With the many vulnerabilities of the WEP algorithm, the IEEE formed Task Group I of the 802.11 working group to replace the original authentication and privacy provided by the initial 802.11 standard.[V.1] The final draft was ratified on the 24th of June, 2004 as 802.11i. On March 8th, 2007, several of the 802.11 standards (a,b,d,e,g,h,i,j) were rolled up into the new base 802.11 standard "IEEE 802.11-2007".[V.2] This entire section of the paper is derived from the security section of the 802.11-2007 document unless otherwise cited.[V.5]
Networks compatible with the new security protocols are referred to as Robust Security Networks (RSNs). Whenever a network is using an RSN protocol, it identifies it by marking RSN bits in the management frame headers. This is necessary because RSN networks introduce an entirely new key management and authentication protocol in addition to new encryption algorithms. Pre-RSN stations can not connect to an RSN network.
An association between two RSN stations are referred to as robust security network association (RSNA). Each RSNA has its own unique set of keys and key lifetimes. The following section describes the new key hierarchy as well as the methods used to derive each key.
One of the biggest changes introduced in the 802.11i standard was the way encryption keys are handled and generated. With WEP, the pre-shared key was immediately appended to the IV and given to RC4 to generate the key-stream. This put a discrete limit on the number of frames that could be encrypted from one pre-shared key without repeating a key-stream.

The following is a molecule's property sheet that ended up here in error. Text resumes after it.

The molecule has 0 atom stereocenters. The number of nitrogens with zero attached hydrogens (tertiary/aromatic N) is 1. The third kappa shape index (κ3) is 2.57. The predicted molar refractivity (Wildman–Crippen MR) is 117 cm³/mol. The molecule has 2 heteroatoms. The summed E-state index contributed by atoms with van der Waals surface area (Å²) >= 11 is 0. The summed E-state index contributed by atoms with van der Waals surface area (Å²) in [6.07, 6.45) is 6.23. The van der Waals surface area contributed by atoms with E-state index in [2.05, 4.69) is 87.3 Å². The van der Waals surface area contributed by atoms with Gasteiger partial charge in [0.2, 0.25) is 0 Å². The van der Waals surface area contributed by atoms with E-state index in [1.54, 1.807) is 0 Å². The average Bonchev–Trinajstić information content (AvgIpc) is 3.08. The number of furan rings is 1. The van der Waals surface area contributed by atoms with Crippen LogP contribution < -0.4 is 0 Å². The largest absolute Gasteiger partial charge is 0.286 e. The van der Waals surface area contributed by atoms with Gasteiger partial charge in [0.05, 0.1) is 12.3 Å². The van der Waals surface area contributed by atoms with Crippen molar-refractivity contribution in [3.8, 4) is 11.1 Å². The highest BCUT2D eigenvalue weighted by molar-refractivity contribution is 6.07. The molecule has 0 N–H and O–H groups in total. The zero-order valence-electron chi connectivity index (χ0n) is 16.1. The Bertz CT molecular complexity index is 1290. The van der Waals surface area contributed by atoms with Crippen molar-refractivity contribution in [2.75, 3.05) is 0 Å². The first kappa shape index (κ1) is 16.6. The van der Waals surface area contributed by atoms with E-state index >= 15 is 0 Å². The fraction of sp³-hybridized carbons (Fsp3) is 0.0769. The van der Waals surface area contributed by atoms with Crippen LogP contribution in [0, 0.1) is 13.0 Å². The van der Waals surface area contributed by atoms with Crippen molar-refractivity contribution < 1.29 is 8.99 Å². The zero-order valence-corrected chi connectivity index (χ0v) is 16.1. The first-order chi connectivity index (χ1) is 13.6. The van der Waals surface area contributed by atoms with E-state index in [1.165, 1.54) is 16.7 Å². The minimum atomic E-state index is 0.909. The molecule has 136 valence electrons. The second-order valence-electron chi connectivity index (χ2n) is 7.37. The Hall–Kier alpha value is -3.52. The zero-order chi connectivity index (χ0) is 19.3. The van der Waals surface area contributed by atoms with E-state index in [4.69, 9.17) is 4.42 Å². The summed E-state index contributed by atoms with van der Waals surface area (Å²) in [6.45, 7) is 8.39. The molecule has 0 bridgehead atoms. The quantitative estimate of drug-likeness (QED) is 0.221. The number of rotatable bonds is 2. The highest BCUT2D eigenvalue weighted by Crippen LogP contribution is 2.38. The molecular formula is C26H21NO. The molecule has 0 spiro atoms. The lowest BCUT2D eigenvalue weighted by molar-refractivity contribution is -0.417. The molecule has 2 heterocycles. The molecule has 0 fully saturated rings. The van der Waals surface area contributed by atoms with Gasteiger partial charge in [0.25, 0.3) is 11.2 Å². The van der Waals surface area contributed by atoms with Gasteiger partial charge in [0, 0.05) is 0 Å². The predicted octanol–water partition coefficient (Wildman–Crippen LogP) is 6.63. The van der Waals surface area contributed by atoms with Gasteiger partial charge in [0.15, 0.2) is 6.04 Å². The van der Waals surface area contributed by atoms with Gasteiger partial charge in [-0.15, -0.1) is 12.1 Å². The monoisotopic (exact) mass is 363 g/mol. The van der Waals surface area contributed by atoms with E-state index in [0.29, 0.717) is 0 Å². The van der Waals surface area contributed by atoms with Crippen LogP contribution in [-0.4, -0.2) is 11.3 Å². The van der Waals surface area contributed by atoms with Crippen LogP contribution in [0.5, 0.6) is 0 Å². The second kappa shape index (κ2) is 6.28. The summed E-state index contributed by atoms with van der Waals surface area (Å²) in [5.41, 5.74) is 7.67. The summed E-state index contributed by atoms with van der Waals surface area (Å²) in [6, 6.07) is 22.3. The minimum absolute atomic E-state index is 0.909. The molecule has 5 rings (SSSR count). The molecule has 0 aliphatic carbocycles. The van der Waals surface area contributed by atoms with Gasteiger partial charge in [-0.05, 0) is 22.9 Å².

To fix this limitation, a new key hierarchy was introduced for RSN networks that prevents the re-use of any keys regardless of the chosen encryption algorithm.
There are essentially two possible top level keys that are used to generate the rest of the keys in the heirarchy. In the case of a pre-shared key based network, the top key is simply the pre-shared key(PSK). On the other hand, if the network uses 802.1X authentication, the top key is the master session key(MSK). These keys are used to derive the next key in the list, called the pairwise master key(PMK).
In the PSK scenario, the PSK simply becomes the PMK. In the 802.1X scenario, the PMK is derived from a section of the MSK. This section is dependant on the extensible authentication protocol(EAP) method used for 802.1X. Once the PMK has been derived, all of the subsequent key derivations are the same for both 802.1X and PSK networks.
The next key is the pairwise transient key(PTK). This key is specific to the client and the AP that it communicates with. Therefore, if all of the clients use the same PMK (i.e. a PSK-based network) they will still derive different PTKs. The PTK is also unique to each assocation; so, every time a client associates with an AP, it will derive a different PTK.
The problem with maintaining an individual key with each client becomes apparent when dealing with multicast and broadcast traffic. If N clients are associated, the AP would have to retransmit the frame N times, encrypting it with a different key each time. To avoid this, the AP generates a random group master key(GMK). Every time a client associates or disassociates, the AP derives a new group transient key(GTK) from the GMK. This GTK is delivered to each one of the clients to be used to encrypt and decrypt multicast and broadcast traffic.